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Name: USS LST-70
Builder: Jeffersonville Boat & Machine Co., Jeffersonville, Indiana
Laid down: 13 November 1942
Launched: 8 February 1943
Commissioned: 28 May 1943
Decommissioned: 1 April 1946
Struck: 1 May 1946
Honours and
5 battle stars (WWII)
Fate: Sold for scrap, 1 July 1946
General characteristics
Class and type: LST-1-class tank landing ship
  • 1,625 long tons (1,651 t) light
  • 4,080 long tons (4,145 t) full
Length: 328 ft (100 m)
Beam: 50 ft (15 m)
  • Unloaded:
  • Bow: 2 ft 4 in (0.71 m)
  • Stern: 7 ft 6 in (2.29 m)
  • Loaded :
  • Bow: 8 ft 2 in (2.49 m)
  • Stern: 14 ft 1 in (4.29 m)
Depth: 8 ft (2.4 m) forward, 14 ft 4 in (4.37 m) aft (full load)
Propulsion: 2 General Motors 12-567 diesel engines, two shafts, twin rudders
Speed: 12 knots (22 km/h; 14 mph)
Boats & landing
craft carried:
Two or six LCVPs
Troops: 14-16 officers, 131-147 enlisted men
Complement: 7-9 officers, 104-120 enlisted men
  • 2 × twin 40 mm gun mounts w/Mk.51 directors
  • 4 × single 40 mm gun mounts
  • 12 × single 20 mm gun mounts

USS LST-70 was an LST-1-class tank landing ship in the United States Navy. Like many of her class, she was not named and is properly referred to by her hull designation. LST-70 was manned by a United States Coast Guard crew throughout the war.

LST-70 was laid down on 13 November 1942 at Jeffersonville, Indiana, by the Jeffersonville Boat & Machine Co.; launched on 8 February 1943; sponsored by Mrs. George R. Bickel; and commissioned on 28 May 1943.

Service history[edit]

During World War II LST-70 was assigned to the Asiatic-Pacific theater and participated in the occupation and defense of Cape Torokina in November 1943, the Green Islands landing in February 1944, the capture and occupation of Guam in July 1944.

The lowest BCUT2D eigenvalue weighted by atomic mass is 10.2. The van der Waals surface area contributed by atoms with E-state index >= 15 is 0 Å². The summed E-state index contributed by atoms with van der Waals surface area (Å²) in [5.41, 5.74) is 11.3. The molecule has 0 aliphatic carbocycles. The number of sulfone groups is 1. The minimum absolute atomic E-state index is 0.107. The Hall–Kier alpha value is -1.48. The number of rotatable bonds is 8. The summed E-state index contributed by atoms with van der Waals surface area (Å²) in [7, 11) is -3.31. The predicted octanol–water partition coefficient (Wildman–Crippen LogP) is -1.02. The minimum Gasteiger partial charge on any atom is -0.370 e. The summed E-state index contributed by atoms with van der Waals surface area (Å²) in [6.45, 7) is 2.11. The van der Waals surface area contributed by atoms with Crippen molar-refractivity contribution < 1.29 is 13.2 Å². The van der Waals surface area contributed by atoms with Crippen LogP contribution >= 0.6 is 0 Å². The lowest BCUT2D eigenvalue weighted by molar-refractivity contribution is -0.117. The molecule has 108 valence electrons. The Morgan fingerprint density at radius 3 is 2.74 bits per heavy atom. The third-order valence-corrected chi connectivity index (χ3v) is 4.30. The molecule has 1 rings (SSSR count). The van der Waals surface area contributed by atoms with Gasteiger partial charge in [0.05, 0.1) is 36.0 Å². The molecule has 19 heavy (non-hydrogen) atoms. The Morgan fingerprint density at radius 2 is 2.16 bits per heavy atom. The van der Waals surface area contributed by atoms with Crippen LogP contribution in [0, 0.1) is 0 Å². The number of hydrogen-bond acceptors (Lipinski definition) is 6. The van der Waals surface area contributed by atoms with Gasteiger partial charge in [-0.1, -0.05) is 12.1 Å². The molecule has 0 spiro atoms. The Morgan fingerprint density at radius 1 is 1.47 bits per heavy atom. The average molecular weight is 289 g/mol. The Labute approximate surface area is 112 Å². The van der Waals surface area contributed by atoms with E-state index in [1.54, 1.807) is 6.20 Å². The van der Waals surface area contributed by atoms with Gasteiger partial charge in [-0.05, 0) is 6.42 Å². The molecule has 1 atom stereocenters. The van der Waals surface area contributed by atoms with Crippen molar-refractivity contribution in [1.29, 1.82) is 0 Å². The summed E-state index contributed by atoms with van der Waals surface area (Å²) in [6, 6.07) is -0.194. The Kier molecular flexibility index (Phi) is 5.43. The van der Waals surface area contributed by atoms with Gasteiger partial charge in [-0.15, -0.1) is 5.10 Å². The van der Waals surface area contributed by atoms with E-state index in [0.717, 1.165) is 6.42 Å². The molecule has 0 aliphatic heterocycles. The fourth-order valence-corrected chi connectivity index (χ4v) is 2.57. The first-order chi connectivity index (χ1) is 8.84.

LST-70 participated in the assault and occupation of Iwo Jima in February 1945. In the documentary film To the Shores of Iwo Jima, one of the LCVPs belonging to LST-70 can be seen going ashore at the Battle of Iwo Jima. The boat has PRESS painted on the side of it, and was presumably bringing photographers and reporters ashore.[1]

LST-70 also participated in the assault and occupation of Okinawa Gunto in April and May 1945.

Following the war, LST-70 performed occupation duty in the Far East in October and November 1945. She returned to the United States and was decommissioned on 1 April 1946, and struck from the Naval Register on 1 May 1946. She was sold for scrapping on 1 July 1946 to Arctic Circle Exploration, Inc., of Seattle, Washington.

LST-70 earned five battle stars for World War II service.


  1. ^ United States Marine Corps (1945). To the Shores of Iwo Jima. Event occurs at 4:44. Retrieved 2007-09-11. 

See also[edit]